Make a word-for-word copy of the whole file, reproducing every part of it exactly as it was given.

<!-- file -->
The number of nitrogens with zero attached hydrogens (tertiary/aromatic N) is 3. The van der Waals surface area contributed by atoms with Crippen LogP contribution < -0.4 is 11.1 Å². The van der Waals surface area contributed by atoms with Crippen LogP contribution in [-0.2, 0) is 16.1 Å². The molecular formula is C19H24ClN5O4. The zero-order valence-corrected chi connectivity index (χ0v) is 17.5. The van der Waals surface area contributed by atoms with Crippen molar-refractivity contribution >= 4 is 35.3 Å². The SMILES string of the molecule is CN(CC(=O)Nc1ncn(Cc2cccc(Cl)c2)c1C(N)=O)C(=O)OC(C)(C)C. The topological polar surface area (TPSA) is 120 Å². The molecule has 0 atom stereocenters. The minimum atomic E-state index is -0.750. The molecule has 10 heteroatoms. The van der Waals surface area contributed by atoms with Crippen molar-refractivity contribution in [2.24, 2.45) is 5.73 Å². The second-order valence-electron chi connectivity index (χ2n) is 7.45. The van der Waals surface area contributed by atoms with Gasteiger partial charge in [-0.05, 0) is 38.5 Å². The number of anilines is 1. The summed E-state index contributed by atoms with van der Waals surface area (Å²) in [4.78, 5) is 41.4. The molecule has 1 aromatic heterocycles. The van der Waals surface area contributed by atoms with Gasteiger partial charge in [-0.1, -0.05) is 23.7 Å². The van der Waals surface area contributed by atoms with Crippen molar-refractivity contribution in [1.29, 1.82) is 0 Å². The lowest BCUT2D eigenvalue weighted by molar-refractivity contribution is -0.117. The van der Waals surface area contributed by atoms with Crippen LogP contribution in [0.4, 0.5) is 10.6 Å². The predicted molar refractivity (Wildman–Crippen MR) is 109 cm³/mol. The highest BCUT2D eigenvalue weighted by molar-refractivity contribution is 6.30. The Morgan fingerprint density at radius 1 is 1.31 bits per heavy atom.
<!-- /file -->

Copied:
The number of nitrogens with zero attached hydrogens (tertiary/aromatic N) is 3. The van der Waals surface area contributed by atoms with Crippen LogP contribution < -0.4 is 11.1 Å². The van der Waals surface area contributed by atoms with Crippen LogP contribution in [-0.2, 0) is 16.1 Å². The molecular formula is C19H24ClN5O4. The zero-order valence-corrected chi connectivity index (χ0v) is 17.5. The van der Waals surface area contributed by atoms with Crippen molar-refractivity contribution >= 4 is 35.3 Å². The SMILES string of the molecule is CN(CC(=O)Nc1ncn(Cc2cccc(Cl)c2)c1C(N)=O)C(=O)OC(C)(C)C. The topological polar surface area (TPSA) is 120 Å². The molecule has 0 atom stereocenters. The minimum atomic E-state index is -0.750. The molecule has 10 heteroatoms. The van der Waals surface area contributed by atoms with Crippen molar-refractivity contribution in [2.24, 2.45) is 5.73 Å². The second-order valence-electron chi connectivity index (χ2n) is 7.45. The van der Waals surface area contributed by atoms with Gasteiger partial charge in [-0.05, 0) is 38.5 Å². The number of anilines is 1. The summed E-state index contributed by atoms with van der Waals surface area (Å²) in [4.78, 5) is 41.4. The molecule has 1 aromatic heterocycles. The van der Waals surface area contributed by atoms with Gasteiger partial charge in [-0.1, -0.05) is 23.7 Å². The van der Waals surface area contributed by atoms with Crippen molar-refractivity contribution in [1.29, 1.82) is 0 Å². The lowest BCUT2D eigenvalue weighted by molar-refractivity contribution is -0.117. The van der Waals surface area contributed by atoms with Crippen LogP contribution in [0.4, 0.5) is 10.6 Å². The predicted molar refractivity (Wildman–Crippen MR) is 109 cm³/mol. The highest BCUT2D eigenvalue weighted by molar-refractivity contribution is 6.30. The Morgan fingerprint density at radius 1 is 1.31 bits per heavy atom.